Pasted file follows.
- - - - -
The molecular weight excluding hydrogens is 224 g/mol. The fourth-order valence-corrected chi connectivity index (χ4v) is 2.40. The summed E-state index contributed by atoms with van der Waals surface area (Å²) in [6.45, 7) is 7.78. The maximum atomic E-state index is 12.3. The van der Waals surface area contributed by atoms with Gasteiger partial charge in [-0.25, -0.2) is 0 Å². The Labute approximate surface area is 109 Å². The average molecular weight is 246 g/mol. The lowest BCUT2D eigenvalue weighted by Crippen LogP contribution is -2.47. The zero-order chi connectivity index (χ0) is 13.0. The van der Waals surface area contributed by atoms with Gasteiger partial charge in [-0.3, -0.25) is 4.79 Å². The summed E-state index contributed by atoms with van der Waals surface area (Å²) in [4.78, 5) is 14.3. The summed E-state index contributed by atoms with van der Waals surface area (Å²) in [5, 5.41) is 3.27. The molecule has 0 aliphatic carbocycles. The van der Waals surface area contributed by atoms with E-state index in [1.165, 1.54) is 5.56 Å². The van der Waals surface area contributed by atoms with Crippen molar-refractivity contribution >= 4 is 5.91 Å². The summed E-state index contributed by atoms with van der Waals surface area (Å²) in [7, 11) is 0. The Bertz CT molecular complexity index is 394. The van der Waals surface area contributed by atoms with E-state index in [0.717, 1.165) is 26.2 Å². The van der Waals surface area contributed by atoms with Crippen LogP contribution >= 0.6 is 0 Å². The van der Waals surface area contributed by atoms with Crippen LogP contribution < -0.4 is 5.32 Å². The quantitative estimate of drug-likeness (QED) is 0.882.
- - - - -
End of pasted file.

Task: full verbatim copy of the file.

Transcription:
The molecular weight excluding hydrogens is 224 g/mol. The fourth-order valence-corrected chi connectivity index (χ4v) is 2.40. The summed E-state index contributed by atoms with van der Waals surface area (Å²) in [6.45, 7) is 7.78. The maximum atomic E-state index is 12.3. The van der Waals surface area contributed by atoms with Gasteiger partial charge in [-0.25, -0.2) is 0 Å². The Labute approximate surface area is 109 Å². The average molecular weight is 246 g/mol. The lowest BCUT2D eigenvalue weighted by Crippen LogP contribution is -2.47. The zero-order chi connectivity index (χ0) is 13.0. The van der Waals surface area contributed by atoms with Gasteiger partial charge in [-0.3, -0.25) is 4.79 Å². The summed E-state index contributed by atoms with van der Waals surface area (Å²) in [4.78, 5) is 14.3. The summed E-state index contributed by atoms with van der Waals surface area (Å²) in [5, 5.41) is 3.27. The molecule has 0 aliphatic carbocycles. The van der Waals surface area contributed by atoms with E-state index in [1.165, 1.54) is 5.56 Å². The van der Waals surface area contributed by atoms with Crippen molar-refractivity contribution >= 4 is 5.91 Å². The summed E-state index contributed by atoms with van der Waals surface area (Å²) in [7, 11) is 0. The Bertz CT molecular complexity index is 394. The van der Waals surface area contributed by atoms with E-state index in [0.717, 1.165) is 26.2 Å². The van der Waals surface area contributed by atoms with Crippen LogP contribution >= 0.6 is 0 Å². The van der Waals surface area contributed by atoms with Crippen LogP contribution < -0.4 is 5.32 Å². The quantitative estimate of drug-likeness (QED) is 0.882.